Factor VII and VIIa domain structure


The N-terminal Gla domain is common to all of the Vitamin K dependent proteins and binding of Ca2+ and Mg2+ ions to the Gla domain induces a structural change in the molecule converting it from an unfolded to a folded protein. In this functional form, the Gla domain can bind to exposed Phospholipid [PL] membranes.
In addition to membrane binding, the Gla domains also function as cofactor and/or substrate binding recognition sites.

Vitamin K exists in two main forms: K1 and K2.  Vitamin K3 is a synthetic form of Vitamin K.

K1:      Phylloquinone
Found in green leafy plants and vegetables

K2:      Menaquinone
Generated from bacterial synthesis e.g. in the intestinal flora and fermented foodstuffs

K3:     Menadione
A synthetic, water soluble form. In many cases Vitamin K3 has been replaced by a synthetic form of Vitamin K1. Vitamin K3 is no longer used as a dietary/food supplement due to concerns about its safety in humans.


Carboxylation of the Vitamin K-dependent Factors

Vitamin K is fundamental to a post-translational modification [a Vitamin K-dependent carboxylation reaction] that converts specific glutamate residues [Glu] in the Vitamin K dependent protein, to gamma-carboxyglutamate residues [Gla] and the generation of a functionally active protein.

The Gla domain is located at the N-terminus of the Vitamin K dependent Protein – see the image below for Factor VII:

Factor VII and VIIa domain structure


The N-terminal Gla domain is common to all of the Vitamin K dependent proteins and binding of Ca2+ and Mg2+ ions to the Gla domain induces a structural change in the molecule converting it from an unfolded to a folded protein. In this functional form, the Gla domain can bind to exposed PL membranes.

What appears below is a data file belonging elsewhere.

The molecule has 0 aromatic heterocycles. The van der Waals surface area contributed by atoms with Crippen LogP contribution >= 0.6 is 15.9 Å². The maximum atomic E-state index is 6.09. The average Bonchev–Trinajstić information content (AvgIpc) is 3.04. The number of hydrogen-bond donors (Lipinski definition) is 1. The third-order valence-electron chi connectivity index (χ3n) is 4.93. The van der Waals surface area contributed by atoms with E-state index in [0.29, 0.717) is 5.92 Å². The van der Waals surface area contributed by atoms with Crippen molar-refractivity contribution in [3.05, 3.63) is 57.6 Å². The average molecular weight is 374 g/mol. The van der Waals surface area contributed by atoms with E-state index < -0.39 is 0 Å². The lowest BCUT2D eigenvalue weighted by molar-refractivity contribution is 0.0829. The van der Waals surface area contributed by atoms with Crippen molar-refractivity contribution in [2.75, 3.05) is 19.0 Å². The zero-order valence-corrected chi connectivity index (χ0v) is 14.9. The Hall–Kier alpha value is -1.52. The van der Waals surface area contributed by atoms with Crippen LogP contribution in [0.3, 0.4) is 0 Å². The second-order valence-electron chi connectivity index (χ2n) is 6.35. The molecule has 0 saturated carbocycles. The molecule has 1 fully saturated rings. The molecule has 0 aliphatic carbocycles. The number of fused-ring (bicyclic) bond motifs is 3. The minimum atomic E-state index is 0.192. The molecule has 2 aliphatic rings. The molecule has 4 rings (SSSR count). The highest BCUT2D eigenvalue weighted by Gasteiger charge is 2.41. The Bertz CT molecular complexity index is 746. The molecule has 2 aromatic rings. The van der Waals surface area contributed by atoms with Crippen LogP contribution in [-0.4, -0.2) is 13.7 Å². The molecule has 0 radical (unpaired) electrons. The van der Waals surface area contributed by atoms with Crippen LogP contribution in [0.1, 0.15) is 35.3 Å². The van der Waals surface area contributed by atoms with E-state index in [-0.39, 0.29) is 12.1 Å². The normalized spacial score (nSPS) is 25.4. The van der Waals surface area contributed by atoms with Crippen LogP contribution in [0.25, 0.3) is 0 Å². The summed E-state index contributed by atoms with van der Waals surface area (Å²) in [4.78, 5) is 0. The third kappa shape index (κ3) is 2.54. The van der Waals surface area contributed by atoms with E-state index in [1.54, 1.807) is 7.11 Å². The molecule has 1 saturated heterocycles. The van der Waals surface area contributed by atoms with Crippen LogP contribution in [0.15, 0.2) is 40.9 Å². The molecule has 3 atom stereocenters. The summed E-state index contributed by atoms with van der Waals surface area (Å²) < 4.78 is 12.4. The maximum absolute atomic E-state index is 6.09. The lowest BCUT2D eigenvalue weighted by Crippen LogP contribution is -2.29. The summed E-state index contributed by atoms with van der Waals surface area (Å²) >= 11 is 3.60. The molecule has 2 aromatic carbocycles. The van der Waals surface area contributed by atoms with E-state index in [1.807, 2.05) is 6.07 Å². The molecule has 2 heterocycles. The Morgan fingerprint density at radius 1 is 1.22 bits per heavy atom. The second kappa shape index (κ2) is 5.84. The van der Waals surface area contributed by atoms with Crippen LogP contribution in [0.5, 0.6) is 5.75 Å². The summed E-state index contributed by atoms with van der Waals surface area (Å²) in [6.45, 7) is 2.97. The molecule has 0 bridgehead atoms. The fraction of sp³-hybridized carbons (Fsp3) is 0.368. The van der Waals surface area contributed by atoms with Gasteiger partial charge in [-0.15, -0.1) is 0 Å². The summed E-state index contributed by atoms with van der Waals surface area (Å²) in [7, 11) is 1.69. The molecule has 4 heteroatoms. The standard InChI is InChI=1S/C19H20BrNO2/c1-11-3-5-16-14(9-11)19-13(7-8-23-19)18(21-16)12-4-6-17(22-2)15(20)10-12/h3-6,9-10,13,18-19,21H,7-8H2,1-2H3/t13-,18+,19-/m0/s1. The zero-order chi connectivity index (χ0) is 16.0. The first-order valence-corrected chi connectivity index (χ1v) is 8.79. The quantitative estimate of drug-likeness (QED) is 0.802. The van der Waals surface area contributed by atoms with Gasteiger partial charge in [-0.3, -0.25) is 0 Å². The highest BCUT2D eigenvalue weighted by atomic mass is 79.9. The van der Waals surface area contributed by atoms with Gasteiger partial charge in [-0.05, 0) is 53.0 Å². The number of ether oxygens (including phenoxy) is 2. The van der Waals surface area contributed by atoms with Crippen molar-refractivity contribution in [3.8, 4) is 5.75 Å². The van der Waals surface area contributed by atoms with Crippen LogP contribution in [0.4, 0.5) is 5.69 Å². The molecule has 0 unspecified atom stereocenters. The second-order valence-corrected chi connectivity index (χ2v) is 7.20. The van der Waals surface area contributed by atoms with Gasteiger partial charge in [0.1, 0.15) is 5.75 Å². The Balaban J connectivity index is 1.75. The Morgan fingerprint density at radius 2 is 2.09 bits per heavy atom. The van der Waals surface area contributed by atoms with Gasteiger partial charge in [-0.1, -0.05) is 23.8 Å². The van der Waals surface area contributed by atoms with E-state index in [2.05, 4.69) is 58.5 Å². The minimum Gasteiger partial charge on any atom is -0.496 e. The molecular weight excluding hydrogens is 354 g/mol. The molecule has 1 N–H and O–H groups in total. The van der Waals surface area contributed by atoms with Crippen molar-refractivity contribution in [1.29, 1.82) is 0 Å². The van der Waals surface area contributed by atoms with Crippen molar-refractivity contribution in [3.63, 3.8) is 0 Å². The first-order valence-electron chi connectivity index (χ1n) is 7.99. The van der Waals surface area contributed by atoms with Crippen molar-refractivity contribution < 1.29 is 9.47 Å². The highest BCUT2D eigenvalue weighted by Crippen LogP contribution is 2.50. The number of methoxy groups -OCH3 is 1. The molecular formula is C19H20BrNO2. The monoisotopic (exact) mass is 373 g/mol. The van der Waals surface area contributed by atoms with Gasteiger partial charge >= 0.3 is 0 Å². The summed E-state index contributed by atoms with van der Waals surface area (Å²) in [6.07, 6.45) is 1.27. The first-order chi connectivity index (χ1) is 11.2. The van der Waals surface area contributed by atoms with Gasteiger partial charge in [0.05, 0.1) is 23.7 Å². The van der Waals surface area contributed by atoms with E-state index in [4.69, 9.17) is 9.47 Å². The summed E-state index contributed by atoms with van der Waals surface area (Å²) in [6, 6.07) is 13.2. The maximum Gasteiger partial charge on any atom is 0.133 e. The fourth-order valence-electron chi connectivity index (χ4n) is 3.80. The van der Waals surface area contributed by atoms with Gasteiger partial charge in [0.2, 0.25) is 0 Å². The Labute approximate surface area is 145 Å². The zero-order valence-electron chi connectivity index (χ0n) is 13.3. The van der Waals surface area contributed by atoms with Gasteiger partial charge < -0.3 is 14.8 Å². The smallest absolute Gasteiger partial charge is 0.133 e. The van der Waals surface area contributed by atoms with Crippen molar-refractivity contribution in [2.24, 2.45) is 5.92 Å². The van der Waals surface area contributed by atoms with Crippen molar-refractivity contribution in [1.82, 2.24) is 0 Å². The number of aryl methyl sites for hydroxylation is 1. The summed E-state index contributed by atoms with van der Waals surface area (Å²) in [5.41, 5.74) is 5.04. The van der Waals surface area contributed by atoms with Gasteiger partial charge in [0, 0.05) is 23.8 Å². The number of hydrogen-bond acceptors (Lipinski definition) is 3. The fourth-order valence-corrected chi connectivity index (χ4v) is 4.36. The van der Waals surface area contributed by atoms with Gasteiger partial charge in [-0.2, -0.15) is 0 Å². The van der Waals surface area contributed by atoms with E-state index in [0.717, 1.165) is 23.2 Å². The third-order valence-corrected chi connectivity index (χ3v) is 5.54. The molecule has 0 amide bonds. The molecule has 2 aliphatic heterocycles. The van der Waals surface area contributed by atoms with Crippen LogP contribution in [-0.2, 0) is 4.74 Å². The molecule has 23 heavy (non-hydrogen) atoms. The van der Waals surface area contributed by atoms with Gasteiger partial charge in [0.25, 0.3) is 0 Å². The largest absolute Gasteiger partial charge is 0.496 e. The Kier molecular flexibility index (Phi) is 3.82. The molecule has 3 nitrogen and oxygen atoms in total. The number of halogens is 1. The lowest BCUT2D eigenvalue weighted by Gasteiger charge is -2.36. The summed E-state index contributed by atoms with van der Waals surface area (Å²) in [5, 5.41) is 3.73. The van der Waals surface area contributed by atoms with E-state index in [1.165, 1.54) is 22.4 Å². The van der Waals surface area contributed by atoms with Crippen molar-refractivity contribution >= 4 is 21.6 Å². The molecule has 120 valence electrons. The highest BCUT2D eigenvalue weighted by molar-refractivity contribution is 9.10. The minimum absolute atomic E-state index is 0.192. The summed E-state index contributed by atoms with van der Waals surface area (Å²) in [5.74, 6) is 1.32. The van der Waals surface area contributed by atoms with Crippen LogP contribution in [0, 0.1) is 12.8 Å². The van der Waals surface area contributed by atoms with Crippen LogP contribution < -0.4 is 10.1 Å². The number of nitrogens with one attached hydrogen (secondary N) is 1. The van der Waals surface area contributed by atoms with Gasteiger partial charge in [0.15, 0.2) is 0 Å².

In addition to membrane binding, Gla domains also function as cofactor and/or substrate binding recognition sites.

The carboxylation of the Vitamin K dependent proteins is fundamental to the generation of a functionally active protein. A deficiency of Vitamin K or drugs such as Warfarin which interrupt this pathway, leads to functionally inactive proteins.

Vitamin K Dependent Clotting Factors


The biological functions of the Vitamin K-dependent clotting factors requires 9-13 Glutamic [Glu] residues located at the N-terminus of the mature protein (the Gla domain) to be modified by Vitamin K-dependent carboxylation. Carboxylation is catalysed by the membrane protein Gamma-glutamyl carboxylase [GGCX], which uses the reduced form of Vitamin K [KH2], CO2 and O2 as co-factors. The term ‘gamma’ arises because it is the gamma carbon atom in the Glutamic acid residue of the Vitamin K dependent protein, that undergoes the modification.
Simultaneously, the reduced Vitamin K [Vitamin K Hydroquinone or KH2] is oxidized to Vitamin K epoxide [KO] and it is this oxidation reaction that provides the energy required for the carboxylation reaction. The oxidised VK [KO] is converted back to KH2 by the enzyme Vitamin K epoxide reductase [VKOR]. It is this enzyme that is inhibited by Warfarin and other Vitamin K antagonists.